Scott Ball / Rivard Report
A year after San Antonio Independent School District closed Rodriguez Elementary because of continued poor academic performance, the campus will reopen its doors under a new academic model.
Rodriguez will reboot next fall as a Montessori-style elementary school with a dual language component. It will be the second SAISD school to use Montessori programming, after Steele Montessori Academy opened in fall 2017.
District officials announced the plan at a community meeting Tuesday night.
“We did three big community meetings and a lot of other things in between the meetings [to solicit feedback],” SAISD Chief Innovation Officer Mohammed Choudhury told the Rivard Report on Wednesday. “The community told us [they] want kids to move around and experience organized chaos. … They want kids to speak two languages. … They want a school where the teachers take a different approach to behavior. All of those things led to Montessori with a dual language pathway.”
In between community meetings, parents toured other SAISD campuses to learn more about different school models that could be used for Rodriguez. The district also received survey responses from almost 100 people and met with families in their homes, Choudhury said.
San Antonio ISD hopes to hire a principal by January to design the school and plan for next fall. From February to July, the principal will recruit students and prepare for Rodriguez’s reopening.
Many details are still undetermined, but Choudhury said he expects the campus to serve roughly 425 to 450 students at full capacity. Next fall, Rodriguez likely will open to students ages 3, 4, and 5, and then expand enrollment to older children in subsequent years.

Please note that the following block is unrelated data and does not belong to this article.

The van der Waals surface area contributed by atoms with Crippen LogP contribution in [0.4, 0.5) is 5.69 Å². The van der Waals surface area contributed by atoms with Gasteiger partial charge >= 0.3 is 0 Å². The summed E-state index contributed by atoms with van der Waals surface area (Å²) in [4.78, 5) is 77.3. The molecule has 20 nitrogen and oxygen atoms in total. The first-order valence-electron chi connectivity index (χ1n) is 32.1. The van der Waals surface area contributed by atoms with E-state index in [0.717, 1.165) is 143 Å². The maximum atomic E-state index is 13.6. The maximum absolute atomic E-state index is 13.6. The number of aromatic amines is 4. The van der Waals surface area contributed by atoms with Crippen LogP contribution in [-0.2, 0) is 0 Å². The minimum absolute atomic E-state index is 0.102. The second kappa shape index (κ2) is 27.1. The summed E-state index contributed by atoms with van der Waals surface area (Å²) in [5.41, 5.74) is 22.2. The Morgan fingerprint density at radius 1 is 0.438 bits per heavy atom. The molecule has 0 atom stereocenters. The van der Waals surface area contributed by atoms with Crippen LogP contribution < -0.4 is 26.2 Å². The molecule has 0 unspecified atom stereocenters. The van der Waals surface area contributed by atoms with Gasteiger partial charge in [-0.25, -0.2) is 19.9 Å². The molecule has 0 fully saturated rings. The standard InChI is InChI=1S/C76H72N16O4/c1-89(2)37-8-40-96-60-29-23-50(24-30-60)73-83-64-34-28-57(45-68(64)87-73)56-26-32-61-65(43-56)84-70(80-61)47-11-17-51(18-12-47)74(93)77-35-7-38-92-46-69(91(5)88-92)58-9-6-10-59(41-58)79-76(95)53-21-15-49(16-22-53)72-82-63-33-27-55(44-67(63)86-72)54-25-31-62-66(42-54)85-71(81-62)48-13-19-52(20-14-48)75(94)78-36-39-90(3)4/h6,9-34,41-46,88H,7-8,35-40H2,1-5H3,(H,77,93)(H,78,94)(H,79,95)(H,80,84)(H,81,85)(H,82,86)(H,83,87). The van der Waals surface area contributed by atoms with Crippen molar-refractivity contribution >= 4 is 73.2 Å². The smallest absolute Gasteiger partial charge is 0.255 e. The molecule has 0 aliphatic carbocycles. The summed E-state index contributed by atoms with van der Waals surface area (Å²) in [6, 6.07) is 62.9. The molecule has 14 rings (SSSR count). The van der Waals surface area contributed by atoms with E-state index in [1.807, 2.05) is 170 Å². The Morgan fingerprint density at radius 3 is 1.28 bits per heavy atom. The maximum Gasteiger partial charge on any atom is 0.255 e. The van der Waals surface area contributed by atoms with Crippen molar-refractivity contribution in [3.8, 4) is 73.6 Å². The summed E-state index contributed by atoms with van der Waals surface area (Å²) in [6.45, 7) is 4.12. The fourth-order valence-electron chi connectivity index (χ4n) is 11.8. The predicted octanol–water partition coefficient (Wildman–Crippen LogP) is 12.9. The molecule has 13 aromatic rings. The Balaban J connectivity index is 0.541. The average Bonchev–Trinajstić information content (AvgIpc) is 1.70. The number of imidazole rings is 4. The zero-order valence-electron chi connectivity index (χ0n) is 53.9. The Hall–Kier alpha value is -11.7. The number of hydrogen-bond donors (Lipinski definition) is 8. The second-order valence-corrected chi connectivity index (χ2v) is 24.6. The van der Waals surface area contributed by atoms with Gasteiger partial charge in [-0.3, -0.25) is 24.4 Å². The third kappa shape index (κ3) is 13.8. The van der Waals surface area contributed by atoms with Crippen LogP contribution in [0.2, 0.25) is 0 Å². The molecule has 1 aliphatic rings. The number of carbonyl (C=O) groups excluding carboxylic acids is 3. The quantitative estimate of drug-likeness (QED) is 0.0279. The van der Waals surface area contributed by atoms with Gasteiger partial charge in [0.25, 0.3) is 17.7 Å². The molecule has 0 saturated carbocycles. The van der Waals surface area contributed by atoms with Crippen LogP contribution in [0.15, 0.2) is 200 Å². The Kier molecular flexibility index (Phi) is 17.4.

Families living near the campus will be given priority, but enrollment likely will open to the whole district and students throughout Bexar County, Choudhury said.
SAISD will use a $1 million Texas Education Agency grant to redesign the campus.
The Westside elementary closed at the end of the 2018-19 school year under a Texas law that requires schools with multiple years of failing scores under the State accountability system to shut down.
Rodriguez enrolled approximately 300 students when it closed and hadn’t met state standards since 2013. Many Rodriguez students transferred to Carvajal Elementary, located 1 mile south, when the West Side campus closed its doors.
“Part of our worry is what happens to the fabric of that community, as that has been their school for decades,” SAISD Board President Patti Radle said at the time. “To force them into a situation where they have got to travel to a different building and to not be allowed to do something there for those families is very interruptive to the pattern of their life.”
SAISD leaders will closely monitor Rodriguez’s progress to prevent the campus from facing forced closure again, Choudhury said.
“There should never be any [forced closure] campuses ever again in San Antonio ISD,” he added.
Only one district school is at risk of closure should scores not improve this year. Ogden Academy received its sixth consecutive failing grade last year. If it receives another, the State can either force the campus’ closure or choose to install a state-appointed board to govern the school district.